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A Lion in Paris

3.96  ·  Rating details ·  633 ratings  ·  137 reviews
A Lion in Paris is widely regarded as the most accomplished book by multi-award-winning children’s author/illustrator Beatrice Alemagna. It tells the story of a lion who, bored by his rural life in the savanna, seeks excitement and opportunity in the City of Light. Upon arriving in Paris, the lion is disappointed to find that despite his size, people barely pay attention t ...more
Hardcover, 32 pages
Published April 15th 2014 by Tate Publishing (first published June 1st 2008)
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Average rating 3.96  · 
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 ·  633 ratings  ·  137 reviews

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Aug 27, 2019 rated it really liked it
This is a beautiful book to look through, I love Beatrice Alemagna's illustrations, wonderful colours and lines, humorous and interesting. I really enjoyed looking at the artwork and the clever way Alemagna has used photography and magazine images. I always find faces difficult so I made a mental note of how to get around this in a fun and sneaky way! I do like the way this book is so big and is landscape with the spine at the top. It's a very nice book to look through.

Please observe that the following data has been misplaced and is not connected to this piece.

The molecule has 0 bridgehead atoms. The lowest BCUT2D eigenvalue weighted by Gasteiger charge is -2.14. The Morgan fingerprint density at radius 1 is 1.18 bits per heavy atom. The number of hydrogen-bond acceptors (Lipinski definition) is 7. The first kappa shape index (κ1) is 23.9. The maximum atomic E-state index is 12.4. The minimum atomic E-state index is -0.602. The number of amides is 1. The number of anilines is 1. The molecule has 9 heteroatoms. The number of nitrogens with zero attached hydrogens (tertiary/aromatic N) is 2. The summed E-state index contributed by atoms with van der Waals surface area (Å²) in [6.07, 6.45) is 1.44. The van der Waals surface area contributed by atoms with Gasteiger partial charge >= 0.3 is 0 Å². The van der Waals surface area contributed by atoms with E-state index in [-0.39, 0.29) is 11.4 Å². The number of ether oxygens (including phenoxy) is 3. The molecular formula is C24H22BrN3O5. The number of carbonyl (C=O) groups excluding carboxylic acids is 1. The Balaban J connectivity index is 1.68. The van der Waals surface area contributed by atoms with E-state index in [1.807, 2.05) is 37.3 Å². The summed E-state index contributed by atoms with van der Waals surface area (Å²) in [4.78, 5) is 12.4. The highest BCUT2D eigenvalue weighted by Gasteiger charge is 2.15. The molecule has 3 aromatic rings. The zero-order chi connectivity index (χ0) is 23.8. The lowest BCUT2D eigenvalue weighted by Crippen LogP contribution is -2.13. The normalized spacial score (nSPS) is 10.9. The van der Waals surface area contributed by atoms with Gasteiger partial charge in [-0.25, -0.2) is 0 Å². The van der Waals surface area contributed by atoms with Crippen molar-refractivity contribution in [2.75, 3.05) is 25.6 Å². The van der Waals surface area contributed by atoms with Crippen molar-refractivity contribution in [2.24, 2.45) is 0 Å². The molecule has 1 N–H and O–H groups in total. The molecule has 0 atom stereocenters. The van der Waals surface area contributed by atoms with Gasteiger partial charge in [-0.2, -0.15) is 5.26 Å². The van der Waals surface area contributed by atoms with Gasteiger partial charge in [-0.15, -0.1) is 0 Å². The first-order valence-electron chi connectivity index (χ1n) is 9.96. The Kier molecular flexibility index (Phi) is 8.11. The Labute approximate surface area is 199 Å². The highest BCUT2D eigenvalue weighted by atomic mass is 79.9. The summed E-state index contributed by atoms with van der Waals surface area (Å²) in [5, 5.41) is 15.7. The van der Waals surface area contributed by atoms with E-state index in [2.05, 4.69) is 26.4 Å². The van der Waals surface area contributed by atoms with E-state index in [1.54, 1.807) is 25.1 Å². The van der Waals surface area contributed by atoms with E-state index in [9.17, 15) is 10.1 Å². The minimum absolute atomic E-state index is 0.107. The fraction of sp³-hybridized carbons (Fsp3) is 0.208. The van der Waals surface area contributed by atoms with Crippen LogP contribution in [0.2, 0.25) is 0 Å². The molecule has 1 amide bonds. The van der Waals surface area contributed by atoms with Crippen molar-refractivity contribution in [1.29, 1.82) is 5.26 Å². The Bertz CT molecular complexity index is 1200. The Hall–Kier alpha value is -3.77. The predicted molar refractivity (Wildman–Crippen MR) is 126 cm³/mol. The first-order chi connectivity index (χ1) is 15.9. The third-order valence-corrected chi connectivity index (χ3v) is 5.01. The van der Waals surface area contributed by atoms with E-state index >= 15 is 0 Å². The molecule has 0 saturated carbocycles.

The story tells of how a l
Jun 23, 2015 rated it it was ok
Recommends it for: Parisians
The lion waited to see if he would terrify anyone. He wondered if people would start screaming, if they would step aside in horror as he passed or if they would pursue him with rifle shots.

This is a strange book. I picked it out because a.) it was huge and b.) it opens with the binding on top. So you are reading it "sideways," kind of. I like books that have a unique layout.

But the story was a dud. A lion is tired of living in Africa and goes to Paris. On a train. (WTF?) He wanders around Paris
Apr 09, 2017 rated it really liked it
Shelves: picture
I really enjoyed Alemagna's unique illustrations.

The story was odd, but not in a displeasing way. It would probably be a bigger hit with Parisian children, who apparently know this lion as a familiar landmark. I am unsure which lion she has in mind. It could be this one, which is sitting down (her lion is sitting at the end):

But on the other hand, this one has a face more like the one she drew.

Somebody send me to Paris to research this burning question, pleaseandthankyou.